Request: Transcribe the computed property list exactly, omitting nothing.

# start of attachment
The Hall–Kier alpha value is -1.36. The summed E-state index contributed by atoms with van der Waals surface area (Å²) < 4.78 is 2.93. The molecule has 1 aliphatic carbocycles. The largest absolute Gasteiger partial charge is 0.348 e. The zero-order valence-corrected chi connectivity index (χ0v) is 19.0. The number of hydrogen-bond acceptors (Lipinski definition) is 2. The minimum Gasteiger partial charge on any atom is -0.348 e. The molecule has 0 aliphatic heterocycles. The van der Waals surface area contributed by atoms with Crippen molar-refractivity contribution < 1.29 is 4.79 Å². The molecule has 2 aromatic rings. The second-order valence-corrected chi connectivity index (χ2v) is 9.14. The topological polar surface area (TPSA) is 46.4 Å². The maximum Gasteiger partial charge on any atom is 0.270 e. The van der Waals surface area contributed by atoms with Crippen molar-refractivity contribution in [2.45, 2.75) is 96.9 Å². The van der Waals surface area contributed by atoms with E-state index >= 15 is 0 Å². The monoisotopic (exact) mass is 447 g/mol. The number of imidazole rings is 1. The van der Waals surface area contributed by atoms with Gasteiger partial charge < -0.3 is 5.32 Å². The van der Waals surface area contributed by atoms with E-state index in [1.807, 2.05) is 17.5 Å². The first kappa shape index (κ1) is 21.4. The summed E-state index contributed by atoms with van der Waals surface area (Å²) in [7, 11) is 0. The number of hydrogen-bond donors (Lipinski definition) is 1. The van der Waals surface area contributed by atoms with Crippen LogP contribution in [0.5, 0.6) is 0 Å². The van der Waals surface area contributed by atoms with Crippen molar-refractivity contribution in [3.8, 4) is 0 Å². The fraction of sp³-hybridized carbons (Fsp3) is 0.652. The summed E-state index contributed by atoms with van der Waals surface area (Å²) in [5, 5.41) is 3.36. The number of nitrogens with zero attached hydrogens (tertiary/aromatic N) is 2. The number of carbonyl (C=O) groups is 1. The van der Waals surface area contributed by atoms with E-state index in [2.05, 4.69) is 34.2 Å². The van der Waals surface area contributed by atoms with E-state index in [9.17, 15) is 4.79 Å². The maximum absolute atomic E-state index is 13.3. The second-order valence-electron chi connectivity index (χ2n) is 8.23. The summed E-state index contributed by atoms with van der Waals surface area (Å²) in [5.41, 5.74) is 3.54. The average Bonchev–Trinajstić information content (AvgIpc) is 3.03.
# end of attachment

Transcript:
The Hall–Kier alpha value is -1.36. The summed E-state index contributed by atoms with van der Waals surface area (Å²) < 4.78 is 2.93. The molecule has 1 aliphatic carbocycles. The largest absolute Gasteiger partial charge is 0.348 e. The zero-order valence-corrected chi connectivity index (χ0v) is 19.0. The number of hydrogen-bond acceptors (Lipinski definition) is 2. The minimum Gasteiger partial charge on any atom is -0.348 e. The molecule has 0 aliphatic heterocycles. The van der Waals surface area contributed by atoms with Crippen molar-refractivity contribution < 1.29 is 4.79 Å². The molecule has 2 aromatic rings. The second-order valence-corrected chi connectivity index (χ2v) is 9.14. The topological polar surface area (TPSA) is 46.4 Å². The maximum Gasteiger partial charge on any atom is 0.270 e. The van der Waals surface area contributed by atoms with Crippen molar-refractivity contribution in [2.45, 2.75) is 96.9 Å². The van der Waals surface area contributed by atoms with E-state index >= 15 is 0 Å². The monoisotopic (exact) mass is 447 g/mol. The number of imidazole rings is 1. The van der Waals surface area contributed by atoms with Gasteiger partial charge < -0.3 is 5.32 Å². The van der Waals surface area contributed by atoms with E-state index in [1.807, 2.05) is 17.5 Å². The first kappa shape index (κ1) is 21.4. The summed E-state index contributed by atoms with van der Waals surface area (Å²) in [7, 11) is 0. The number of hydrogen-bond donors (Lipinski definition) is 1. The van der Waals surface area contributed by atoms with Crippen LogP contribution in [0.5, 0.6) is 0 Å². The van der Waals surface area contributed by atoms with Crippen molar-refractivity contribution in [3.8, 4) is 0 Å². The fraction of sp³-hybridized carbons (Fsp3) is 0.652. The summed E-state index contributed by atoms with van der Waals surface area (Å²) in [5, 5.41) is 3.36. The number of nitrogens with zero attached hydrogens (tertiary/aromatic N) is 2. The number of carbonyl (C=O) groups is 1. The van der Waals surface area contributed by atoms with E-state index in [2.05, 4.69) is 34.2 Å². The van der Waals surface area contributed by atoms with E-state index in [9.17, 15) is 4.79 Å². The maximum absolute atomic E-state index is 13.3. The second-order valence-electron chi connectivity index (χ2n) is 8.23. The summed E-state index contributed by atoms with van der Waals surface area (Å²) in [5.41, 5.74) is 3.54. The average Bonchev–Trinajstić information content (AvgIpc) is 3.03.